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Health Literacy Overview

icon7.gifWhat is Health Literacy?

This Fact Sheet is used with the permission of the Center for Health Care Strategies, Inc. All CHCS Health Literacy Fact Sheets are available in pdf form at www.chcs.org.

Health literacy is the ability to read, understand
and act on health care information.

Healthy People 2010 defines health literacy as "the degree to which individuals have the capacity to obtain, process, and understand basic health information and services needed to make appropriate health decisions." 1

The AMA Council of Scientific Affairs more specifically defines functional health literacy as "the ability to read and comprehend prescription bottles, appointment slips, and the other essential health related materials required to successfully function as a patient." 2

  • A study of 483 asthma patients found that although two-thirds reported graduating from high school, only 60% could read above the sixth-grade level. Reading ability was the single strongest predictor of asthma knowledge. Twice as many patients reading below the third-grade level had poor metered-dose inhaler technique as patients reading at high-school level (89% vs. 48%). 3

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People with low functional health literacy are less likely to: 5 6 7

  • Understand written and oral information given by physicians, nurses, pharmacists, and insurers.
  • Act upon necessary procedures and directions such as medication and appointment schedules.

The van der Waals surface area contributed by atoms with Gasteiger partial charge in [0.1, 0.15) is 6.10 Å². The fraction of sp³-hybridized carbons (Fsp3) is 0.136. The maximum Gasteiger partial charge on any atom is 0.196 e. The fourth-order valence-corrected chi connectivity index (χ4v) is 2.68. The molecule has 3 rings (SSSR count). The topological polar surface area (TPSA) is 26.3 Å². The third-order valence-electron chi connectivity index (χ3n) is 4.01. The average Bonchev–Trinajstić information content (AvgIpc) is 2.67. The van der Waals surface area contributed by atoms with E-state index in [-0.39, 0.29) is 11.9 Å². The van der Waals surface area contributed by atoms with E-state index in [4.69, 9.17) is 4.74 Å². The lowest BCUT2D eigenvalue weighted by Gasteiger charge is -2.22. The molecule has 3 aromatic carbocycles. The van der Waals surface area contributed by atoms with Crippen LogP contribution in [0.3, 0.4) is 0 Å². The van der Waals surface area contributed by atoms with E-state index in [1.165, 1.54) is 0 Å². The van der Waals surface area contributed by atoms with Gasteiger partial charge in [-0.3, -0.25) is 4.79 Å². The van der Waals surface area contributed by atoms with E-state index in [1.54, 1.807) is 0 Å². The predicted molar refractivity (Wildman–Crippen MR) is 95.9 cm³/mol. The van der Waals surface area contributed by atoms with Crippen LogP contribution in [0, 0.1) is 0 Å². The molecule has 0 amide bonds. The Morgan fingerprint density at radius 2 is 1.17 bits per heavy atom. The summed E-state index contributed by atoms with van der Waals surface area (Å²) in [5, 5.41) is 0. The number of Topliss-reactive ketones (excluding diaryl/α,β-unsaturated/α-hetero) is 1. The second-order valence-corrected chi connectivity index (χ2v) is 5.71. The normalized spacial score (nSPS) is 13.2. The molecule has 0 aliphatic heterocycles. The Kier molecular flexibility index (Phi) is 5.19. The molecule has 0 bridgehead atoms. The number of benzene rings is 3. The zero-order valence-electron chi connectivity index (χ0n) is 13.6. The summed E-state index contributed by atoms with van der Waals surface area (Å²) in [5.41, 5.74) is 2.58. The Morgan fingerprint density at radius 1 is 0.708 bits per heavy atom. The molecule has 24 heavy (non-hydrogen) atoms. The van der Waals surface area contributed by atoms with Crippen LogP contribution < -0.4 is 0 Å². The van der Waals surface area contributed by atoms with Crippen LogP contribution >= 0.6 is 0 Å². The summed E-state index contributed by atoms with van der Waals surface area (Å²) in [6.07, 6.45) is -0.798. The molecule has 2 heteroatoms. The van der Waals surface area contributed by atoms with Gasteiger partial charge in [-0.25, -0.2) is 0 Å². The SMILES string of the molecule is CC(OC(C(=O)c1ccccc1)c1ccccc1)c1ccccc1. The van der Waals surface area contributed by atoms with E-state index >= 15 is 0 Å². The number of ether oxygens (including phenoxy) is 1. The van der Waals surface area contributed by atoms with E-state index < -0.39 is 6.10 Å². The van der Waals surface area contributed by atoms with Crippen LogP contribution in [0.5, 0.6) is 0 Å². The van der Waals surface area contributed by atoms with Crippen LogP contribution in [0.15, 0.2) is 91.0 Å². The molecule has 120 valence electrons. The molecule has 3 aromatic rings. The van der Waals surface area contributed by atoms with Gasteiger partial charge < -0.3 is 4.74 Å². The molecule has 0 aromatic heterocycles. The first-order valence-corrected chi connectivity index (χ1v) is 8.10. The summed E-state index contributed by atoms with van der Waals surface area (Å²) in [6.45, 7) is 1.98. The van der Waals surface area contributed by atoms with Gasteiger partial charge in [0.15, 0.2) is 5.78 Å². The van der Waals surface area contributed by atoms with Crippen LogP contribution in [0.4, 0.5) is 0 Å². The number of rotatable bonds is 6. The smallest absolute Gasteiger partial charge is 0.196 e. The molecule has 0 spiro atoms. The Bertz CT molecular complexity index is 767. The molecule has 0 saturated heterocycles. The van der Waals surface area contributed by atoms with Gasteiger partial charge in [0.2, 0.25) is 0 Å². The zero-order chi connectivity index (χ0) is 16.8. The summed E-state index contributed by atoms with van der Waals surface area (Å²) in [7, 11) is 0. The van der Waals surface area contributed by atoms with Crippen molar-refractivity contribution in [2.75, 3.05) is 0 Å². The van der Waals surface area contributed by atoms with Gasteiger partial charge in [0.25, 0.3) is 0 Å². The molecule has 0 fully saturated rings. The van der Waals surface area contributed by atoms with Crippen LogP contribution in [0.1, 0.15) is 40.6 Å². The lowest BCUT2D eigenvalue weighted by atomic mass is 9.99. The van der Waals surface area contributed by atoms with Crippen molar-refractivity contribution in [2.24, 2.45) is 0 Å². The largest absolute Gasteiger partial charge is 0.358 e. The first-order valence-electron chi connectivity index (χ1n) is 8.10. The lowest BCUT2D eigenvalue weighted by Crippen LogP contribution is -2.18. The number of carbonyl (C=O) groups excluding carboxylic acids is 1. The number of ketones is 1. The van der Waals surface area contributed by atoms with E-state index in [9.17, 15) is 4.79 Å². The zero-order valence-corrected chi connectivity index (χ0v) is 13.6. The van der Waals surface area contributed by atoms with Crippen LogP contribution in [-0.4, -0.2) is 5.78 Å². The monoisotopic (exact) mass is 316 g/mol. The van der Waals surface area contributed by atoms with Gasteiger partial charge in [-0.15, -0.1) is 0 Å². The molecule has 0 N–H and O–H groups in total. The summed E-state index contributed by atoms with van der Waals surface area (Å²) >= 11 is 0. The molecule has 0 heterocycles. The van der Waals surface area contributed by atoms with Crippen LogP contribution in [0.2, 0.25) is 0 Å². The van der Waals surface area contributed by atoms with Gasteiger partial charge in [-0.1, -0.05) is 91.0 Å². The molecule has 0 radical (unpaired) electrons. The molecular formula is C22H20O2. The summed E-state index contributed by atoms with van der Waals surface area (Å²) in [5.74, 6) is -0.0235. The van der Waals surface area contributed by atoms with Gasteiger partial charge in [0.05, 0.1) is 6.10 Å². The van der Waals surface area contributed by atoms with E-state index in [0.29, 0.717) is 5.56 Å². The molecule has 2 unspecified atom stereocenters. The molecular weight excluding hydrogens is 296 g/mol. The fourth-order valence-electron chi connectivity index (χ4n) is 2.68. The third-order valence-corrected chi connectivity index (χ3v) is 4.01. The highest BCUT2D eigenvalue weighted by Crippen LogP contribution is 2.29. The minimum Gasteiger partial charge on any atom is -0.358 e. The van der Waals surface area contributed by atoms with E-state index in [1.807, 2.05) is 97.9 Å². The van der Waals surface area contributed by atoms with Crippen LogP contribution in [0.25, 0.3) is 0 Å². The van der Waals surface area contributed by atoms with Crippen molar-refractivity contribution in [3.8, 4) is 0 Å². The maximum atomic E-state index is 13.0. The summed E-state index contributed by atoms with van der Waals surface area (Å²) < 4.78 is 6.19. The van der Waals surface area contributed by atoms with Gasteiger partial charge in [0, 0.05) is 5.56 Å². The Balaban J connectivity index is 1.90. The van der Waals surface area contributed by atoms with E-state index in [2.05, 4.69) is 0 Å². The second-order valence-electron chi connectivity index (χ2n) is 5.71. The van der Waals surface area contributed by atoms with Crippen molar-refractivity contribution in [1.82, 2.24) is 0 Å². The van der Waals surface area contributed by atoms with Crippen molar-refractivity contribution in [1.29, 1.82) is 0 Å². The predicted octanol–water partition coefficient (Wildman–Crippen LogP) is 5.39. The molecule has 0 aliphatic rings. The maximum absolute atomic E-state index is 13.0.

• Be able to navigate the health system to obtain needed services.

People with low functional health literacy are more likely to: 8 9 10

  • Receive health care services through publicly financed programs, even after controlling for such factors as age, education, or socioeconomic status.
  • Incur higher health care costs. A study of Medicaid patients found those reading below third-grade level had average annual health care costs four times those of the overall Medicaid population.

Several studies have indicated poor health status is disproportionately high among patients with low functional health literacy. For example:

  • A study of 212 low-income men found that low literacy is a better predictor than race or age of advanced prostate cancer. 11
  • A study of 182 HIV-positive adults found that those with low functional health literacy were more likely to miss treatment doses than those with high health literacy because of confusion about the instructions. 12

References
  1. Healthy People 2010. U.S. Department of Health and Human Services, Office of Disease Prevention and Health Promotion. 
  2. Selden C, et al., Health Literacy, January 1990 through 1999. NLM Pub. No. CBM 2000-1. 2000, National Institutes of Health, National Library of Medicine. 
  3. Williams MV, et al. "Inadequate Literacy is a Barrier to Asthma Knowledge and Self-Care." Chest, 1998; 114(4). 
  4. Williams MV, et al. "Inadequate Functional Health Literacy Among Patients at Two Public Hospitals." Journal of the American Medical Association, 1995; 274(21). 
  5. Hopper KD, et al. "The Readability of Currently Used Surgical/Procedure Consent Forms in the United States." Surgery, 1998; 123(5). 
  6. Davis TC, et al. "Knowledge and Attitude on Screening Mammography among Low-Literate, Low-Income Women." Cancer, 1996; 78(9). 
  7. Baker DW, et al. "The Health Care Experience of Patients with Low Literacy." Archives of Family Medicine, 1996; 5(6). 
  8. Gazmararian JA, et al. "Health Literacy among Medicare Enrollees in a Managed Care Organization." Journal of the American Medical Association, 1999; 281(6). 
  9. Weiss BD, et al. "Illiteracy among Medicaid Recipients and its Relationship to Health Care Costs." Journal of Health Care for the Poor and Underserved, 1994; 5(2). 
  10. Address Low Literacy Issues to Improve Medicaid Risk Member Compliance, Reduce Costs. Public Sector Contract Report, 1998; 4(2)